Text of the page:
Do Art

Columbia Professor Michael Friedman explains why Art matters as we age

Are you wondering what you will do if and when you retire or no longer have time-consuming family responsibilities?  Are you already retired and bored, lonely, or finding that time slips away without getting much accomplished?  Are you feeling a loss of meaning in your life?  Doing art—whether music, visual art, writing, acting, pottery, etc.—is a viable solution.

Obviously, it depends on your own interests.  But if you are a person who was accomplished at one art form or another or a hobbyist who would like to go deeper, if you regret leaving an art form behind long ago and would like to get back to it or if you’ve ever just thought about giving it a try—engaging in a creative art may be for you. 

There’s plenty of scientific evidence that creative activity can help people get the most out of  their later years, and that has led to the development of a burgeoning field called “creative aging.”  The essence of it is pretty simple: creating art can be fun, engrossing, challenging, and emotionally helpful.  It provides connections to others with shared interests and to the roots of art in human history.  It can help shape a new personal identity, provide an opening to a spiritual experience or offer up a whole new perspective on life.

There’s also evidence that for many people creative capacities actually increase in old age, particularly for people who are experiencing a decline in cognitive capacities, which may in fact have created a barrier to creativity when they were younger.

What can creativity do for you?

Immersion and Improvement 

At the simplest level, engaging in creative expression can be so enjoyable that you become immersed in it, in the flow, losing track of time.   It also creates an opportunity to work at improving your skills, which is a very important element of  self-esteem for  many people.

I myself have the great good fortune to have had two artistic hobbies for much of my life.  I’ve played jazz piano for nearly 60 years, and I’ve done photography for over 30.  In retirement, I’ve had more time for both of these art forms.  I spend time almost every day playing the piano either for the fun of it, to prepare for public performances, or in the hopes of getting better.  I spend even more time at the computer editing photographs to make them technically as good as possible and to create painterly digital images.  Searching for new images really gets my creative juices going.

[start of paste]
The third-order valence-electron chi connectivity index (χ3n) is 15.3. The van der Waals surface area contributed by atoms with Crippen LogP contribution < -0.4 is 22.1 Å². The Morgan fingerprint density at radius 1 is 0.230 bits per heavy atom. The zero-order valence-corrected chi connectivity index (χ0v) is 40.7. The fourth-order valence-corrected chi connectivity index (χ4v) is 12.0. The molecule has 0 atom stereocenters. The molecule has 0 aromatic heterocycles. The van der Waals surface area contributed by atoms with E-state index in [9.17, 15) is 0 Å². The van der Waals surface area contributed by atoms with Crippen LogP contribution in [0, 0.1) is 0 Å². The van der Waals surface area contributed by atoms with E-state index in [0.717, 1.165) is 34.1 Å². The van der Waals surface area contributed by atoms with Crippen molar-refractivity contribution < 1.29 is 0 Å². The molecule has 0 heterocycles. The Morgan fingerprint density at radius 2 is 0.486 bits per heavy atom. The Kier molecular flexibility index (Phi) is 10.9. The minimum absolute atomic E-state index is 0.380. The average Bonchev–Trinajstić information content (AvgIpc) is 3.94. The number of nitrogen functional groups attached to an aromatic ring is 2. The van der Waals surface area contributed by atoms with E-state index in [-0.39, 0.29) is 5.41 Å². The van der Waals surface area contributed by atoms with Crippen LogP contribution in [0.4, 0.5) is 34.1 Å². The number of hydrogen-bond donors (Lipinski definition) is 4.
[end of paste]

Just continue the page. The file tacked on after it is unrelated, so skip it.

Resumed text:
But what about people who never  developed artistic skills when they were younger?  

I assure you, there is still time.  I think, for example, of a friend who retired a few years ago and decided to paint—a really difficult skill to develop.  She began with clumsy watercolors that were not much to look at, although she had a wonderful time doing them.  She decided to work at it, take classes several times a week and now she paints for hours.  Her oil paintings have become quite  proficient.  Not Rembrandt, of course, though there are a couple of portraits in which she uses light like Vermeer’s very effectively.

Whether it is in the field of music, writing, acting or a visual art, and no matter at what level,  getting invested in a creative pursuit can engender a sense of accomplishment at a time in life when many people have left achievement at work behind them.

Connection 

Being alone can be a major source of sadness for people who have retired, moved someplace with better weather, or lost important people in their lives to disability or death.  

Again,  doing art can help.  On  the most basic level it creates an opportunity to be with people  who share common interests.  I think of another friend who, when she retired, moved to a community where she had no social ties.  She decided to take a painting class and soon met  a new circle of friends, people who otherwise would have remained strangers.

At a deeper level doing art can provide a powerful shared connection with artistic cultures deeply rooted in human history.  

When I play jazz in my combo, it feels magical.  I have played a song called “Bags’ Groove” with a friend who is a trumpet player several hundred times over the past 30 years.  One of us counts by snapping his fingers or moving in time or saying numbers and then we are locked in unison.  I am thrilled every time it happens.  

Michael Friedman trio

Playing together is the essence of music.  If you’re lucky, there’s an audience that also gets connected.  There are remarkable moments of all being locked together in a collective excitement, a collective joy, a collective—well choose your own word.